From Site to Shop and Back Again: Online vs. Brick-and-Mortar Business Models

Like many small, art-driven businesses, our practice started in the form of an online shop. Eventually, and after running the numbers through dozens of scenarios, we gained the independence and financial ability to open a physical location. However, this transition does not come easily. In this workshop, we discuss the pros and cons of moving from online to in-store sales.

First, there is no right or wrong answer, and we’ve witnessed furniture companies make the transition both ways. Business owners that once had a central brick-and-mortar location and the production/sales numbers to absorb extra costs go online at the same time they go into semi-retirement and close their brick-and-mortar location. We’ve also seen a new generation of furniture-making entrepreneurs come up who had all the necessary skills and vision to start their own company but not a lot of start-up capital naturally gravitate toward the online model….but they invariably aspire to eventually own a location where they can showcase their signature pieces in person.


Be Diligent and Research Multiple Options

We can also tell you that, before you fall in love with a business location, much less before you sign a long-term lease or close on a property, you need to check on the local and state laws. Small-scale custom furniture manufacturing companies may not need a ton of space, but that doesn’t mean they can buy a residential property and assume they can sell the furniture they make on that property. Additionally, furniture makers must comply with a number of hazardous waste disposal and consumer safety regulations, so you need to make sure your workspace can accommodate these regulations. As you scale up, you’ll also have requirements to limit and report formaldehyde and other greenhouse gas emissions. Most of these regulations apply to both brick-and-mortar locations as well as online stores.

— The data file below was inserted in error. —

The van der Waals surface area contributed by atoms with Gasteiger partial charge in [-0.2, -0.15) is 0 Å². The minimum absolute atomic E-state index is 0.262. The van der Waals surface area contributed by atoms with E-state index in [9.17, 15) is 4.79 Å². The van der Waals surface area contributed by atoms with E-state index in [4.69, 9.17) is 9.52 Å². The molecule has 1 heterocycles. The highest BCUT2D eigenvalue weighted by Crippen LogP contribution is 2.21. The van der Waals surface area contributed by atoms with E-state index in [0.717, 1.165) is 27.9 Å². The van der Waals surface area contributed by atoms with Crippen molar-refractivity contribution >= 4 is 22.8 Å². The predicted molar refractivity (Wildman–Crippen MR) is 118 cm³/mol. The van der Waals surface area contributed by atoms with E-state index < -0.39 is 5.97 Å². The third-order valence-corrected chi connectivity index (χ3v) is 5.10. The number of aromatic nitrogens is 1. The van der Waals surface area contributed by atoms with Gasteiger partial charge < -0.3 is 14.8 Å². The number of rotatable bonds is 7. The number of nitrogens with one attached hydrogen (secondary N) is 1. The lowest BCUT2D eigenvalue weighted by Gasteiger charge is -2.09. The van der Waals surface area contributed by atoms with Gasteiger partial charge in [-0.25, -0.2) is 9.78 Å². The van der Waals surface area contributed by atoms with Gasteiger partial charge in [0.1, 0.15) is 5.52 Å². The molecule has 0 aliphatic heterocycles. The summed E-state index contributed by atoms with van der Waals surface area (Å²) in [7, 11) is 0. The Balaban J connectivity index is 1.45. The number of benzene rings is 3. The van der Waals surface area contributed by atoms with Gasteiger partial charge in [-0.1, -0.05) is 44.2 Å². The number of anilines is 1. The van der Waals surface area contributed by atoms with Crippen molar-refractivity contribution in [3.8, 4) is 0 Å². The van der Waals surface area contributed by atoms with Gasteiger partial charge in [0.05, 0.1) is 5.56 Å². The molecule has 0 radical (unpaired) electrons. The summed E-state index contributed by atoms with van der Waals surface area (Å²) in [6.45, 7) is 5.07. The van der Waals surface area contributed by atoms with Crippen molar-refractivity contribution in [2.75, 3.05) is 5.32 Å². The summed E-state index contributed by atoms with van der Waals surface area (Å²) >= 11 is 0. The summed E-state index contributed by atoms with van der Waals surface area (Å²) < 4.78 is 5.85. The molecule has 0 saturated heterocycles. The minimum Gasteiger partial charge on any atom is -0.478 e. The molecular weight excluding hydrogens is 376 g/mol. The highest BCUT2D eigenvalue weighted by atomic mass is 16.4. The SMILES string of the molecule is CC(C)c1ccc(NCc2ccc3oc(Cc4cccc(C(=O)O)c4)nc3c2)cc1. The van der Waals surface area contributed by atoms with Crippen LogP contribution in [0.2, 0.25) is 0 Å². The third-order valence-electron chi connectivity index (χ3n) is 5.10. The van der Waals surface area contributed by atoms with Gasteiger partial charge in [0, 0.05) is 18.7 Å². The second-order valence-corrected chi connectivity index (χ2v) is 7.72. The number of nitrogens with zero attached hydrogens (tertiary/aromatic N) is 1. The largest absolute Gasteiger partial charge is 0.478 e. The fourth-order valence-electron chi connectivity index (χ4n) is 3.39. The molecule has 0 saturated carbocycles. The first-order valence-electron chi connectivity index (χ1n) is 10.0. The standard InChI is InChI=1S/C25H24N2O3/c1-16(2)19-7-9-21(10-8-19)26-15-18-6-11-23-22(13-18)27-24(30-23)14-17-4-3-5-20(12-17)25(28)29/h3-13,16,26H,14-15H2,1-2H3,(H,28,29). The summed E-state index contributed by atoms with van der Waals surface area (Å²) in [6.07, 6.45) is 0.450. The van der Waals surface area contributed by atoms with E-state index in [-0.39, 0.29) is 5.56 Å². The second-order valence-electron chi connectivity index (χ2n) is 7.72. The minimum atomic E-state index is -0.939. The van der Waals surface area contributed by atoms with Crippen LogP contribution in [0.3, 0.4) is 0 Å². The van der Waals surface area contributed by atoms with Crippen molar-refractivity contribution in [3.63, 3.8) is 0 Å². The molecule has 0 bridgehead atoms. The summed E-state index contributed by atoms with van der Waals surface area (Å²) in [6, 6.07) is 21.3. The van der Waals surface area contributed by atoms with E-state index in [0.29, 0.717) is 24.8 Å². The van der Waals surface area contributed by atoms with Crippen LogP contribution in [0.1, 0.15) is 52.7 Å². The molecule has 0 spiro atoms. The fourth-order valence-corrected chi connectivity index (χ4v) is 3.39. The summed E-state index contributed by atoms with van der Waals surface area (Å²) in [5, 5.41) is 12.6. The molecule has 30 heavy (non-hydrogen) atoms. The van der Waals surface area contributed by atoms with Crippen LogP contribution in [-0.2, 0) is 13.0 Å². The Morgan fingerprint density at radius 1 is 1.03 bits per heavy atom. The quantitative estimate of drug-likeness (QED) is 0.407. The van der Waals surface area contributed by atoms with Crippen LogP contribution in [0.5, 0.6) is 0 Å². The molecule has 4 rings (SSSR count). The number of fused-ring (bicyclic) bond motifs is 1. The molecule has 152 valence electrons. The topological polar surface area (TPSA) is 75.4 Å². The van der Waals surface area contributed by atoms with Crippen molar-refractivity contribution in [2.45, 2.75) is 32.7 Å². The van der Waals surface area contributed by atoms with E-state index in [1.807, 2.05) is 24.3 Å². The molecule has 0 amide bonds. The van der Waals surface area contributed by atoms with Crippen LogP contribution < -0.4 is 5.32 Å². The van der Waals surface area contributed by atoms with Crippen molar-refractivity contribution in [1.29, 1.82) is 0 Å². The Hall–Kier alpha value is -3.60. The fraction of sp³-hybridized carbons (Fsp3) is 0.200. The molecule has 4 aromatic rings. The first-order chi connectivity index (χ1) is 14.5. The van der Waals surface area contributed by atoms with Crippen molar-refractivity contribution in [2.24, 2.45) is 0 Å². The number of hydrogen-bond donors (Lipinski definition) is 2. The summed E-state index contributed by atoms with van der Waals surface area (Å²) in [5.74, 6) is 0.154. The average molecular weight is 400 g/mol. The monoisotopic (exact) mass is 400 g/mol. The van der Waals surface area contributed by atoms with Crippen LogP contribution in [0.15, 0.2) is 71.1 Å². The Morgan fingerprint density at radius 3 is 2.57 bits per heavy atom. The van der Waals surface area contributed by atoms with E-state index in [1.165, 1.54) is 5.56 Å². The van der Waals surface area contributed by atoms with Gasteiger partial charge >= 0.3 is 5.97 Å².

Success Stories for Custom Furniture Businesses

You can exploit inefficiencies in the big-box store model by minimizing the number of shipping points between your workshop and the retail customer. Online stores that enable a direct sales model are finding creative ways to scale up. More than an online store vs brick-and-mortar showroom floor, the bigger driver of success may be the efficiency and size of your storage solution. With even a modest sized warehouse on the same site as your workshop, you and your team can focus on producing furniture, while also being able to consistently sell your pieces at a lower rate than big-box stores and still make a decent profit. Don’t believe us? Check out this success story about a father-son custom furniture company.